Traditionally, linguistic research has focused on the Indo-European language family - particularly English - and languages like Japanese and Chinese have not been pursued in theoretical developments. However, once scholars started to pay more attention to Japanese, its similarities to and differences from Indo-European languages not only revealed a great deal of typological variation, but also helped to provide a more accurate picture of the fundamental properties of human language.
For the past four decades, linguistic research on the Japanese language has made remarkable progress, contributing to the intellectual and scientific exploration of the linguistic and cognitive sciences, synchronic and diachronic sociocultural developments, and to the humanities more generally.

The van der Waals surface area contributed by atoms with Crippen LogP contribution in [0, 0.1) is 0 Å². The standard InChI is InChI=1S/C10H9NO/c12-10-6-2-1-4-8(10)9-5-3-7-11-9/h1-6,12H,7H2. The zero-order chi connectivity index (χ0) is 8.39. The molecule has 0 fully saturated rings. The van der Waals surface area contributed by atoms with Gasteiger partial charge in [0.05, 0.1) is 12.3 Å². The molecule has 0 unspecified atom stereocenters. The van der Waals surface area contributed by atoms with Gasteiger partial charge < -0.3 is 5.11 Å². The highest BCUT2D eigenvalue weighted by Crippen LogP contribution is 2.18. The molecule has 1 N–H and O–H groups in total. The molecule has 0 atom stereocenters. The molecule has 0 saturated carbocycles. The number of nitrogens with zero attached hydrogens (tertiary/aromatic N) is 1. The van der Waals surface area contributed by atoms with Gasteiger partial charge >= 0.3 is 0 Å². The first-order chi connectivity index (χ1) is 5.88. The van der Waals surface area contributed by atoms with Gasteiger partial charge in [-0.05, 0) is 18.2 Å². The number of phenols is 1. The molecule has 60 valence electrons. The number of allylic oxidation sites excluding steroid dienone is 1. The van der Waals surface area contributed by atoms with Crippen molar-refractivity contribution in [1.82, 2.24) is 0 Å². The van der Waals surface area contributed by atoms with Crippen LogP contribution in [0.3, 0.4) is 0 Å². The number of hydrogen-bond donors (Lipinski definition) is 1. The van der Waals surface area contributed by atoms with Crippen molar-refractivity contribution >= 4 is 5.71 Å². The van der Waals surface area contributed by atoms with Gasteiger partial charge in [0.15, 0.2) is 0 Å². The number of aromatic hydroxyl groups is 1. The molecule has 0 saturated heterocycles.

This three-volume collection, compiled of published articles that are considered seminal in the development of Japanese linguistic research, represents a variety of formal and functional approaches to a broad range of areas of linguistics. The collection also includes articles from journals and chapters taken from monographs and edited volumes.
Volume 1: Phonology and Morphology Volume 2: Syntax and Semantics Volume 3. Pragmatics, Sociolinguistics, and Language Contact